Winter was barely perceptible in Washington this year, and now, we can put a fork in it. We see no more potential for enduring cold or substantial snowfall. Spring is here.

Our what-is-known-as winter was about as tame as it gets. Temperatures averaged nearly five degrees above normal, and the period from December through February ranked as the seventh-warmest on record. Days with highs in the 50s or warmer outnumbered those in the 40s or colder (54 percent of the days between December and February hit at least 50 degrees).

The snowfall output was meager, with only 0.6 inches falling, the third-lowest amount on record. During February, typically Washington’s snowiest month, just a trace of snow was observed.

Spring is clearly in the air. Flowers started blooming in February, and, based on the emergence of tree leaves and other vegetation, the USA National Phenology Network indicated that spring reached Washington at the beginning of March (more than three weeks ahead of schedule).

We might have declared winter over, arguably, on March 1. After a few chilly days to end February, every day this month has hit at least 50 degrees.

Temperatures this week are forecast to be at least 60 degrees through Friday or Saturday.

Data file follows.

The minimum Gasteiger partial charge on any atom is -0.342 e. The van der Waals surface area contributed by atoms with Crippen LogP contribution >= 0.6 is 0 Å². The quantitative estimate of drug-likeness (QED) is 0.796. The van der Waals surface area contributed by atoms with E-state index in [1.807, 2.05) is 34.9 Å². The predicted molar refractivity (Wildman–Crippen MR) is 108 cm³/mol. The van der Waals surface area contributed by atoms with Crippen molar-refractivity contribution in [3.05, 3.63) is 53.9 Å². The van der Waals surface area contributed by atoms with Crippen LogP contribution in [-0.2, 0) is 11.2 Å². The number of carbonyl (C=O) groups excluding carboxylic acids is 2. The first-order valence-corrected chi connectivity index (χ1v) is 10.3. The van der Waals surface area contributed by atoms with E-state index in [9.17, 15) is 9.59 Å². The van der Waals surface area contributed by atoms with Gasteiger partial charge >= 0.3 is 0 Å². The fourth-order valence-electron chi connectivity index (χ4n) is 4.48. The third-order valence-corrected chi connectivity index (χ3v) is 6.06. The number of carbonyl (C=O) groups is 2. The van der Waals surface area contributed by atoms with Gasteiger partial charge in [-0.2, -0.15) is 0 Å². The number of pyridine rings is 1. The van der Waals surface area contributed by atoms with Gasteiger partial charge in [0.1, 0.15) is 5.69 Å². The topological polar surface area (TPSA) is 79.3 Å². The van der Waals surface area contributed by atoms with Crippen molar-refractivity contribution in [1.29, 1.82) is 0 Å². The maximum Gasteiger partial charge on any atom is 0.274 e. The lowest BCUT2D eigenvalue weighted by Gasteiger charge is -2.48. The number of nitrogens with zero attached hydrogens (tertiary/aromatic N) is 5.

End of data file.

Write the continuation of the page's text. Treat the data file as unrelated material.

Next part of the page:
Spring will hit a bit of a speed bump later this weekend, and it’s possible that highs will be only in the 40s on Sunday and/or Monday.

Every year, we remind readers that once we declare winter over, it is totally normal to have brief bouts of chilly weather during spring, even into May.

Our pronouncement of spring’s arrival doesn’t mean every day will be sunny and mild. In fact, spring can and does occasionally deliver some cold, raw days and, once in a while, even wet snow.

Based on long-range projections, we expect to have more bouts of chilly weather. In addition to Sunday and Monday, the last 10 days of March may bring a brief period of below-average temperatures, according to Capital Weather Gang’s Matt Rogers, who specializes in long-range forecasting. Until then, however, temperatures should generally average above normal.

To declare winter over, we need the following criteria to be met:

  • No identifiable threat of accumulating snow in long-range forecasts that could remain on the ground for 12 hours or more.
  • No identifiable threat of cold weather lasting more than 48 hours, when we define cold weather as highs in the 40s (or colder) and lows below freezing in Washington (as measured at Reagan National Airport).

We started the tradition of declaring an end to winter in 2014. This year’s declaration is among the earliest (and could have been made even earlier, on March 1).

Last year, we made the declaration on March 27. Here are the dates from earlier years:

In most years, springlike weather prevailed after the stated dates. But in 2014, it snowed two days after we declared winter over. Mother Nature, once in a while, offers a surprise, and the earlier we declare the season over, the greater the risk of such an outcome.